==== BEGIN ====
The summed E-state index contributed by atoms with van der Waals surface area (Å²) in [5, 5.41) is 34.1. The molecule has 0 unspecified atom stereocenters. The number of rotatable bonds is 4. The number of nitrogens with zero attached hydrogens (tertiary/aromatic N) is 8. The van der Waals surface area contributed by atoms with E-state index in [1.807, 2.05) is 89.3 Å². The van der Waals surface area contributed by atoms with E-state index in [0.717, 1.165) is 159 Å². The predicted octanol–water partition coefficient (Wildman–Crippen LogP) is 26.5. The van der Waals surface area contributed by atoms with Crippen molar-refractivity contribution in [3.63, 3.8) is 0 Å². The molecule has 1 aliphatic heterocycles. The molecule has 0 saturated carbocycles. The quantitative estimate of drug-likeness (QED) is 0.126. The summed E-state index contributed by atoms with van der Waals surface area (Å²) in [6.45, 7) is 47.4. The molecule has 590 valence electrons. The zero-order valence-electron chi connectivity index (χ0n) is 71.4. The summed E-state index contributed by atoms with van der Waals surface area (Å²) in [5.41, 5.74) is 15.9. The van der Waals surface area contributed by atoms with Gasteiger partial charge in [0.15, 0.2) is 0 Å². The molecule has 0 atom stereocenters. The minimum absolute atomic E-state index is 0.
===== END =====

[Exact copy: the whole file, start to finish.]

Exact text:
The summed E-state index contributed by atoms with van der Waals surface area (Å²) in [5, 5.41) is 34.1. The molecule has 0 unspecified atom stereocenters. The number of rotatable bonds is 4. The number of nitrogens with zero attached hydrogens (tertiary/aromatic N) is 8. The van der Waals surface area contributed by atoms with E-state index in [1.807, 2.05) is 89.3 Å². The van der Waals surface area contributed by atoms with E-state index in [0.717, 1.165) is 159 Å². The predicted octanol–water partition coefficient (Wildman–Crippen LogP) is 26.5. The van der Waals surface area contributed by atoms with Crippen molar-refractivity contribution in [3.63, 3.8) is 0 Å². The molecule has 1 aliphatic heterocycles. The molecule has 0 saturated carbocycles. The quantitative estimate of drug-likeness (QED) is 0.126. The summed E-state index contributed by atoms with van der Waals surface area (Å²) in [6.45, 7) is 47.4. The molecule has 590 valence electrons. The zero-order valence-electron chi connectivity index (χ0n) is 71.4. The summed E-state index contributed by atoms with van der Waals surface area (Å²) in [5.41, 5.74) is 15.9. The van der Waals surface area contributed by atoms with Gasteiger partial charge in [0.15, 0.2) is 0 Å². The molecule has 0 atom stereocenters. The minimum absolute atomic E-state index is 0.